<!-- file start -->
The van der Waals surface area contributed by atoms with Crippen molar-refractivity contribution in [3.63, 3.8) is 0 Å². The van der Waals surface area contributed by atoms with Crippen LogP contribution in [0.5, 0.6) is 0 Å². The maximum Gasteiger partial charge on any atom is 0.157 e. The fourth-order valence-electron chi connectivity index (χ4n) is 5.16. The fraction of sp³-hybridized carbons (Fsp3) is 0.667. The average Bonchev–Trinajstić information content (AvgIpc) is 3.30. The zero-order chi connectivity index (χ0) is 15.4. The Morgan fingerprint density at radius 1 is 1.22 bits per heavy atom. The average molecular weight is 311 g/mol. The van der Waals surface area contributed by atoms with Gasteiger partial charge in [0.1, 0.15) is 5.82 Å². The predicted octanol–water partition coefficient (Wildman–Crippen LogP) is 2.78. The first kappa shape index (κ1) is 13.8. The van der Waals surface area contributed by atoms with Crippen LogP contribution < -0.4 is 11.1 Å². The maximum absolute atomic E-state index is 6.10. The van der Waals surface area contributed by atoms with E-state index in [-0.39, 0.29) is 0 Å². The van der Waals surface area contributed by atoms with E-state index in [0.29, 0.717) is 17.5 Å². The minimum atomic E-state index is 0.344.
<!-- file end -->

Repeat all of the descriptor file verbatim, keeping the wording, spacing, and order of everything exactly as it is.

The van der Waals surface area contributed by atoms with Crippen molar-refractivity contribution in [3.63, 3.8) is 0 Å². The van der Waals surface area contributed by atoms with Crippen LogP contribution in [0.5, 0.6) is 0 Å². The maximum Gasteiger partial charge on any atom is 0.157 e. The fourth-order valence-electron chi connectivity index (χ4n) is 5.16. The fraction of sp³-hybridized carbons (Fsp3) is 0.667. The average Bonchev–Trinajstić information content (AvgIpc) is 3.30. The zero-order chi connectivity index (χ0) is 15.4. The Morgan fingerprint density at radius 1 is 1.22 bits per heavy atom. The average molecular weight is 311 g/mol. The van der Waals surface area contributed by atoms with Gasteiger partial charge in [0.1, 0.15) is 5.82 Å². The predicted octanol–water partition coefficient (Wildman–Crippen LogP) is 2.78. The first kappa shape index (κ1) is 13.8. The van der Waals surface area contributed by atoms with Crippen LogP contribution < -0.4 is 11.1 Å². The maximum absolute atomic E-state index is 6.10. The van der Waals surface area contributed by atoms with E-state index in [-0.39, 0.29) is 0 Å². The van der Waals surface area contributed by atoms with E-state index in [0.29, 0.717) is 17.5 Å². The minimum atomic E-state index is 0.344.